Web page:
Creative comforts

Last updated on May 13th, 2019 at 02:33 pm

Out of their Brookfield office, John and Dori McKearn have been designing and marketing high-end furniture that is sold all over the country for the past five years. Unfortunately, the furniture they design isn’t sold anywhere in southeastern Wisconsin. However, that may soon change.
The McKearns and their company, Brookfield-based J.D. Chamberlain Ltd., are in negotiations with a high-end furniture retailer that has stores in the Milwaukee area, and they are hoping to begin marketing the furniture locally later this year.
They declined to name the retailer.
John McKearn said J.D. Chamberlain has had double-digit growth every year since the company started five years ago. It grew to about $2.7 million in revenues for 2004 and is projected to have about $3.4 million this year.
John said he and Dori started their company at 17160 W. North Ave. as a way to nurture the artistic process, which has made J.D. Chamberlain a fun and eclectic place to work.
“One of the things from the get-go was I know where we’re going, and I like building things,” he said. “I love unleashing talent. What interested me about this business model is creating a business that would facilitate the creative artistic process – a business that is good at supporting people that are trying to generate beauty and fun.”
Part of his motivation, John said, was allowing Dori to be able to express her creative energies. She had worked in interior design and furniture sales for more than 25 years.
“A lot of (the mission) was explicitly saying that we would unleash Dori and her qualities,” John said. “She has a simple elegance, and very Midwestern values toward sales and customer service. A lot of what this company is trying to bring into the business is releasing some of her qualities.”
J.D. Chamberlain was started after John and Dori diverged themselves of a 33 percent stake in another furniture company. The couple helped that company grow from $2.2 million in orders in its first year to more than $20 million in orders by the time they left, John said.
That company had its business tied to one country and one industry there, a situation John said he didn’t feel comfortable with. The couple also was increasingly interested in improving quality control, another reason for their departure.
“We wanted to create furniture that appealed to us,” John said. “We thought with (Dori’s) artistic orientations and knowledge of design, we could develop some good products. And as a businessman, I wanted to correct some mistakes and have more diversity with the manufacturing base.”
With those ideas in mind, the McKearns worked to establish relationships with manufacturers overseas to build furniture designed just for their lines. John said the company has outsourced every part of its business that “does not have a strong return for our customers.”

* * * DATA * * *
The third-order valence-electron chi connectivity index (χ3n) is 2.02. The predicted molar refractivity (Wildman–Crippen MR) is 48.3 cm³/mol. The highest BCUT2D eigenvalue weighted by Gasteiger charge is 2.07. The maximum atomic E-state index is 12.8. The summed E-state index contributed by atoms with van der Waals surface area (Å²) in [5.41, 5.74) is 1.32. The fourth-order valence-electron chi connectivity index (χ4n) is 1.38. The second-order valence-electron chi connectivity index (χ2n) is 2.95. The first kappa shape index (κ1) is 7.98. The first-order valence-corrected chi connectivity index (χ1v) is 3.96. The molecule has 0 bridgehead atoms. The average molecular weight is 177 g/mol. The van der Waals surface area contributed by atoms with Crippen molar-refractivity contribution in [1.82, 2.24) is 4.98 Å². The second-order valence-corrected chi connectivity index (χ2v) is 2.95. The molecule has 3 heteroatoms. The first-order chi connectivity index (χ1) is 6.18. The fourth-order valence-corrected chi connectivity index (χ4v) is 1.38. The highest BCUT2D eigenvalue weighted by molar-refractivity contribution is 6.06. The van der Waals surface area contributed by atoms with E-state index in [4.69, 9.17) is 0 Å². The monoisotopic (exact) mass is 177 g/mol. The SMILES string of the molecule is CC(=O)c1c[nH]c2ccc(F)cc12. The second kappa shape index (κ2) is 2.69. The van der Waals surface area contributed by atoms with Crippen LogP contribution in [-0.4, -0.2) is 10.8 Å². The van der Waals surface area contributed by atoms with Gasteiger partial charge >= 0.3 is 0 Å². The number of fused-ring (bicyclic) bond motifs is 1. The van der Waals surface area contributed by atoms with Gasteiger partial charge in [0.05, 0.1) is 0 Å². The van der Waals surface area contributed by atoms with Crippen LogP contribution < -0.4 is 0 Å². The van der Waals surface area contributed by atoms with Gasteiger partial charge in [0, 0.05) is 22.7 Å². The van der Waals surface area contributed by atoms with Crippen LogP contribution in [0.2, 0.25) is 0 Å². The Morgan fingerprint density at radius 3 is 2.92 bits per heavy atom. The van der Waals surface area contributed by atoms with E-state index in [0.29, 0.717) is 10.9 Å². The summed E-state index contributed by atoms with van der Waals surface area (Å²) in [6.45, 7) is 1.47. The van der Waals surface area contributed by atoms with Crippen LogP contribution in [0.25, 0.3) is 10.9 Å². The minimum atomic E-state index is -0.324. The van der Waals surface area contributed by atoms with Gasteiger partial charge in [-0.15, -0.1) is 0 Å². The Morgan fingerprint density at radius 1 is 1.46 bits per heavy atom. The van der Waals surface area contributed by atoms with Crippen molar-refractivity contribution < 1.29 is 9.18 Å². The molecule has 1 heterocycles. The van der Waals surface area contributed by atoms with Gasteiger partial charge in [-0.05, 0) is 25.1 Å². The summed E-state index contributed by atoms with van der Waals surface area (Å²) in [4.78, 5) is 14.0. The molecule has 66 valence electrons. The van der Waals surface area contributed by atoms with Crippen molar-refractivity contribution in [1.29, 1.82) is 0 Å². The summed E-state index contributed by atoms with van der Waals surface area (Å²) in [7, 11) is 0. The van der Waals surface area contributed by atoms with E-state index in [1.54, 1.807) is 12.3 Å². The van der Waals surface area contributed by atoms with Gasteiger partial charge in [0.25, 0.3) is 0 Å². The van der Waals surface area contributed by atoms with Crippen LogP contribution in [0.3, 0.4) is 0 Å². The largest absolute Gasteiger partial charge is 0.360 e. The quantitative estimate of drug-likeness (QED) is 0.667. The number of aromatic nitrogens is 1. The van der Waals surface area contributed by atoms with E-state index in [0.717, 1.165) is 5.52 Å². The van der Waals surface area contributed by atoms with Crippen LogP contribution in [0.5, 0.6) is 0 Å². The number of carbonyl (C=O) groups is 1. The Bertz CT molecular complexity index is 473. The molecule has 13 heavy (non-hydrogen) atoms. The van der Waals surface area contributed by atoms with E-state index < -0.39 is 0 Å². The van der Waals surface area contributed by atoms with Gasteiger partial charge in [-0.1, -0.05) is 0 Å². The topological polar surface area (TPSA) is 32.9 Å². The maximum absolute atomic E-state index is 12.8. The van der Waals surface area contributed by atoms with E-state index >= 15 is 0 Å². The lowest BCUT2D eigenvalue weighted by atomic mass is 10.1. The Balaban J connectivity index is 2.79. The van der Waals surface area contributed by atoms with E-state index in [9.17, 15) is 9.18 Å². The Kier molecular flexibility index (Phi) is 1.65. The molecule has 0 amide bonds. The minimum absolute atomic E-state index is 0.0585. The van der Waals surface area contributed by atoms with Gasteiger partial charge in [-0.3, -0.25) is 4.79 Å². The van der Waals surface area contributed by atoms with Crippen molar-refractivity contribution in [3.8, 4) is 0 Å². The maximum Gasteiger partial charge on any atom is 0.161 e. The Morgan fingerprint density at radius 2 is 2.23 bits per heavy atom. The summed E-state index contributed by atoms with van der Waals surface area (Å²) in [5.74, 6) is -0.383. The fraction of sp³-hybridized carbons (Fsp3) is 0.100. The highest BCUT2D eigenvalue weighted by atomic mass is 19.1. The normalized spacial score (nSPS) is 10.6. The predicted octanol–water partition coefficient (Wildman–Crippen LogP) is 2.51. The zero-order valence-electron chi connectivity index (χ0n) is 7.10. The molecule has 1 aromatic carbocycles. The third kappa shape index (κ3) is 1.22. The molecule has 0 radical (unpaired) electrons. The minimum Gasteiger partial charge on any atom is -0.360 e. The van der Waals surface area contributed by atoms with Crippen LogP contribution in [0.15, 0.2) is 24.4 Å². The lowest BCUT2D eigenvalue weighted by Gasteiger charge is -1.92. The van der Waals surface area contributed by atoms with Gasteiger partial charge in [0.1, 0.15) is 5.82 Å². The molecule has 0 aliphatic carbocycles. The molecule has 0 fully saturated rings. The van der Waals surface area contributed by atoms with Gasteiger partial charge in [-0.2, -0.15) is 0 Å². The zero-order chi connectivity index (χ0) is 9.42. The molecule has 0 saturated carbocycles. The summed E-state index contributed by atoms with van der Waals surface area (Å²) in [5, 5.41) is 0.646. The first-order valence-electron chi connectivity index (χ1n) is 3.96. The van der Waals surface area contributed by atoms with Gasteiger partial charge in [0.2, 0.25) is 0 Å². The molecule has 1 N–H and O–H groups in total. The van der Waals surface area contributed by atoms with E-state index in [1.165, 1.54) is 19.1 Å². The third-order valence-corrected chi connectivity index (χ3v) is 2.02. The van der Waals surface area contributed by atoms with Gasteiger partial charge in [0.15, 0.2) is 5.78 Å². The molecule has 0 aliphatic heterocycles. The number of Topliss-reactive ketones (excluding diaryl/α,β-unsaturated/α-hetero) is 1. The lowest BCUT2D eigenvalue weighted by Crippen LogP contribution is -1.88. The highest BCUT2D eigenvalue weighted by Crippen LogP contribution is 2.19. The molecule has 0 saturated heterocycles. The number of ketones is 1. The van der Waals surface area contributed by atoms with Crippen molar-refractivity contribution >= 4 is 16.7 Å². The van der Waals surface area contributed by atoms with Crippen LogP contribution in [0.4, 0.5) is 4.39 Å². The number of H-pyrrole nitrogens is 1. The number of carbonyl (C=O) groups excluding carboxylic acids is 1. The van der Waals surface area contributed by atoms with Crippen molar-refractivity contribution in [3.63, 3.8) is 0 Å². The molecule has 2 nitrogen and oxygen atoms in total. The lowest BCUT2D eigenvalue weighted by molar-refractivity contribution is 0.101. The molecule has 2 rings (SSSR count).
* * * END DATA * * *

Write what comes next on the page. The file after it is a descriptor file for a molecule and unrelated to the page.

So, all of the furniture manufacturing is done in the Philippines, which has a large furniture manufacturing base.
The company’s presence in the Philippines has allowed it to establish relations with more than 20 different furniture makers there, John said. That depth of resources enables the company to make its designs in a variety of materials.
“Our goal when we sat down was that we wanted to bring together the best of strong, well-run progressive business models, strategies and policies with the creative artistic process,” John said. “That’s really where we want to be in this industry – the combination of disciplines. It’s tough to do, but anyone that can do it is a monster. We’re well on the way.”
J.D. Chamberlain has several ways to design a new piece of furniture, John said. Many pieces are designed by Dori, who works with a designer at the firm to create a drawing, complete with specifications and materials lists.
The design is shipped to one of the factories the company deals with in the Philippines, where it is then built. Dori, sometimes accompanied by John, then travels there to make design changes before the piece is produced.
Dori recently completed a trip to the Philippines to oversee final production for J.D. Chamberlain’s spring line.
“They don’t get the fine-tuning – some of the Western ways,” she said. “I changed almost every piece, some in multiple ways. But it is a fantastic result.”
That result doesn’t look like the pieces that are available in most furniture stores, especially those in the Milwaukee market. For the most part, Milwaukee furniture stores are lacking the type of artistic feel that J.D. Chamberlain’s collections have, Dori said.
“When I’m going to stores I find that a lot of the traditional stores need that spark,” she said. “We like to think of ourselves as that spice. You put in a little of the exotic spices and wow, it makes it really fun. I hate predictability, and when we design, we try to do the unexpected and make it different than the norm. And when you look at our line, I think you will find that.”
J.D. Chamberlain Ltd.
Address: 17160 W. North Ave., Brookfield
Web site: www.jdchamberlain.com
Revenues: $2.7 million in 2004
Industry: Furniture design and manufacturer
April 29, 2005, Small Business Times, Milwaukee, WI

Sign up for BizTimes Daily Alerts

Stay up-to-date on the people, companies and issues that impact business in Milwaukee and Southeast Wisconsin

No posts to display